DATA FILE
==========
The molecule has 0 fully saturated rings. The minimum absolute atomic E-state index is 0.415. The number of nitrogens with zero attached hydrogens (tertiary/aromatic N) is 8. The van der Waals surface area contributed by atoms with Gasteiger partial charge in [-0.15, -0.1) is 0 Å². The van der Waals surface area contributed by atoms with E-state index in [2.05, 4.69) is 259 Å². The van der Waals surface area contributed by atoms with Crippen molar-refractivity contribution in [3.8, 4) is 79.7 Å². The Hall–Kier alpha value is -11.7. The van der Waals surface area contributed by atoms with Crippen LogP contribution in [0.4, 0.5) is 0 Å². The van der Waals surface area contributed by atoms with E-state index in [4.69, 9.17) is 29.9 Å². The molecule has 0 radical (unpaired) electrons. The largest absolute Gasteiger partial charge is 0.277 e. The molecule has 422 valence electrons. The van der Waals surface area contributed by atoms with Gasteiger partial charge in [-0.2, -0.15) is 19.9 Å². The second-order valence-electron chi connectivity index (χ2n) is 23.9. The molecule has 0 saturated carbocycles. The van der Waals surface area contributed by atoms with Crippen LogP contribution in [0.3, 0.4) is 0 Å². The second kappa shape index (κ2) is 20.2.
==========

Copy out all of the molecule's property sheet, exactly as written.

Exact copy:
The molecule has 0 fully saturated rings. The minimum absolute atomic E-state index is 0.415. The number of nitrogens with zero attached hydrogens (tertiary/aromatic N) is 8. The van der Waals surface area contributed by atoms with Gasteiger partial charge in [-0.15, -0.1) is 0 Å². The van der Waals surface area contributed by atoms with E-state index in [2.05, 4.69) is 259 Å². The van der Waals surface area contributed by atoms with Crippen molar-refractivity contribution in [3.8, 4) is 79.7 Å². The Hall–Kier alpha value is -11.7. The van der Waals surface area contributed by atoms with Crippen LogP contribution in [0.4, 0.5) is 0 Å². The van der Waals surface area contributed by atoms with E-state index in [4.69, 9.17) is 29.9 Å². The molecule has 0 radical (unpaired) electrons. The largest absolute Gasteiger partial charge is 0.277 e. The molecule has 422 valence electrons. The van der Waals surface area contributed by atoms with Gasteiger partial charge in [-0.2, -0.15) is 19.9 Å². The second-order valence-electron chi connectivity index (χ2n) is 23.9. The molecule has 0 saturated carbocycles. The van der Waals surface area contributed by atoms with Crippen LogP contribution in [0.3, 0.4) is 0 Å². The second kappa shape index (κ2) is 20.2.